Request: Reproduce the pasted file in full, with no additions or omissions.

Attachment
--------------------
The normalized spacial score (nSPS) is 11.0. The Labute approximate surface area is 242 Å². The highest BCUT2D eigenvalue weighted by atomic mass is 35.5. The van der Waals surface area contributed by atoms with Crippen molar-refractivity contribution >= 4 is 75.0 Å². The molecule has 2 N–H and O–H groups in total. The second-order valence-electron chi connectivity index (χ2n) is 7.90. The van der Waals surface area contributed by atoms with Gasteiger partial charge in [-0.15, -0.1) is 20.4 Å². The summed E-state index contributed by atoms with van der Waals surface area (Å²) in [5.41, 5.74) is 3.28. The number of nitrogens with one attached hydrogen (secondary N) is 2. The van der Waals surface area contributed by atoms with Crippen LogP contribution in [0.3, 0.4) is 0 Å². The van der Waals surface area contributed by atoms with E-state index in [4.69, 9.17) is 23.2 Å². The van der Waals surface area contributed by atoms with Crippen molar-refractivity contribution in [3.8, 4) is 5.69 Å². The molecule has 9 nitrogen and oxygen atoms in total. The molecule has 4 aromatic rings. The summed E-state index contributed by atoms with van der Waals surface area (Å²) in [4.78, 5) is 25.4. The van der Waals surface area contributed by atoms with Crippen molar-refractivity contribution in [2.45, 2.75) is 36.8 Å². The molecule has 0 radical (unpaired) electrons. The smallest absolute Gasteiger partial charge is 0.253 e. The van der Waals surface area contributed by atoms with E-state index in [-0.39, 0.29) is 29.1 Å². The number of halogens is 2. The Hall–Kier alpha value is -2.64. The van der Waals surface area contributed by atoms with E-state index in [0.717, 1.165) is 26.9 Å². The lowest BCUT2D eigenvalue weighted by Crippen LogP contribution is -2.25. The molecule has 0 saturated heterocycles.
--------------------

The normalized spacial score (nSPS) is 11.0. The Labute approximate surface area is 242 Å². The highest BCUT2D eigenvalue weighted by atomic mass is 35.5. The van der Waals surface area contributed by atoms with Crippen molar-refractivity contribution >= 4 is 75.0 Å². The molecule has 2 N–H and O–H groups in total. The second-order valence-electron chi connectivity index (χ2n) is 7.90. The van der Waals surface area contributed by atoms with Gasteiger partial charge in [-0.15, -0.1) is 20.4 Å². The summed E-state index contributed by atoms with van der Waals surface area (Å²) in [5.41, 5.74) is 3.28. The number of nitrogens with one attached hydrogen (secondary N) is 2. The van der Waals surface area contributed by atoms with Crippen LogP contribution in [0.3, 0.4) is 0 Å². The van der Waals surface area contributed by atoms with E-state index in [4.69, 9.17) is 23.2 Å². The van der Waals surface area contributed by atoms with Crippen molar-refractivity contribution in [3.8, 4) is 5.69 Å². The molecule has 9 nitrogen and oxygen atoms in total. The molecule has 4 aromatic rings. The summed E-state index contributed by atoms with van der Waals surface area (Å²) in [4.78, 5) is 25.4. The van der Waals surface area contributed by atoms with Crippen molar-refractivity contribution in [2.45, 2.75) is 36.8 Å². The molecule has 0 radical (unpaired) electrons. The smallest absolute Gasteiger partial charge is 0.253 e. The van der Waals surface area contributed by atoms with E-state index in [-0.39, 0.29) is 29.1 Å². The number of halogens is 2. The Hall–Kier alpha value is -2.64. The van der Waals surface area contributed by atoms with E-state index in [0.717, 1.165) is 26.9 Å². The lowest BCUT2D eigenvalue weighted by Crippen LogP contribution is -2.25. The molecule has 0 saturated heterocycles.